Report finds that adults under 50 are the slowest to respond to stroke warning signs
OTTAWA, June 5, 2012 /CNW/ - Adults under the age of 50 are risking
death or permanent disability far too often by not calling 9-1-1 or
local emergency number at the first sign of stroke, according to new
data released by the Heart and Stroke Foundation and the Canadian
The rest of Canadians aren't doing much better.
And that spells trouble because there are 50,000 strokes in Canada each
"When it comes to stroke, there are two enemies: the clock and the
clot," says stroke neurologist Dr. Michaelj Hill, who speaks on behalf
of the Heart and Stroke Foundation and the Canadian Stroke Network. "Canadians need to understand that the clock starts ticking at the
first signs of a stroke, and every second of delay leads to more brain
cell death and greater risk of death or disability."
The stats - collected from about 10,000 patient charts at 295 hospitals across Canada found that half of all adults under the age of 50 took longer than
eight hours to arrive at a hospital emergency department. Across all
age groups, women took slightly longer than men to arrive at hospital.
Overall, two-thirds of Canadians arrive at hospital too late to meet the
3½-hour treatment target for clot-busting drugs or other interventions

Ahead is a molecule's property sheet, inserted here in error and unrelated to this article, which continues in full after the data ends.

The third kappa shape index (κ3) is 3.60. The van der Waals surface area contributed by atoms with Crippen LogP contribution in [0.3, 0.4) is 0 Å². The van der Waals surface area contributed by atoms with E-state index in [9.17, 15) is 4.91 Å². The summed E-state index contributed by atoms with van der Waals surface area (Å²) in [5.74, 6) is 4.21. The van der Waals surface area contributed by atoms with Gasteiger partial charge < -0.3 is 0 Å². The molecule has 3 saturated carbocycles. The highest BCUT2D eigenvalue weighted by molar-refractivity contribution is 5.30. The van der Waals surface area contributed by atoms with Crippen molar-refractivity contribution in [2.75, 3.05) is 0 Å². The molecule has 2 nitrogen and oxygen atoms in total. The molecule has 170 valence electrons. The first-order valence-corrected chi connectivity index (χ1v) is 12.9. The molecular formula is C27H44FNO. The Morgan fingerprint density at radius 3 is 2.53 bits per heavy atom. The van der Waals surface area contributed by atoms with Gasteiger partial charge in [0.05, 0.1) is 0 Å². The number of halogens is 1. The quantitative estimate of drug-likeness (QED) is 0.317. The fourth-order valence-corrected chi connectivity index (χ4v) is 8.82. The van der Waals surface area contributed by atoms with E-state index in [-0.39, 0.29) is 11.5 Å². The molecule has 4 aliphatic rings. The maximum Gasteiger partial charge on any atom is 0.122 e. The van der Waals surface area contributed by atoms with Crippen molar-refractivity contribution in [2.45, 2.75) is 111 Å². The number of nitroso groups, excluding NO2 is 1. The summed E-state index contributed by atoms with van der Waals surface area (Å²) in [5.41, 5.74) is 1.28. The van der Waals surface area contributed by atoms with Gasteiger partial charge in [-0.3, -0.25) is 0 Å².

that can minimize - or even erase - the devastating effects of stroke.
"Faster action would prevent disability for thousands of Canadians and
save lives," says Dr. Hill.
Further, polling done for the Heart and Stroke Foundation in May 2012
found that even though most Canadians recognize at least one sign of
stroke, over one in three say they would not likely call 9-1-1 or their
local emergency number even if they saw those signs in someone they
Among the most-cited reasons for not calling were denial (people
thinking that the signs are not a medical emergency) and the
misperception that it is faster to drive the person to the hospital
For every minute of delay in treating a stroke, the typical person loses
almost two million brain cells. And for each hour in which treatment
does not occur, the brain loses as many neurons as it does in more than
three years of normal aging.
Two thirds of the people who have a stroke do not arrive at an
appropriately prepared hospital in time for treatments such as
Most stroke patients arrive at hospital outside the 3½-hour target for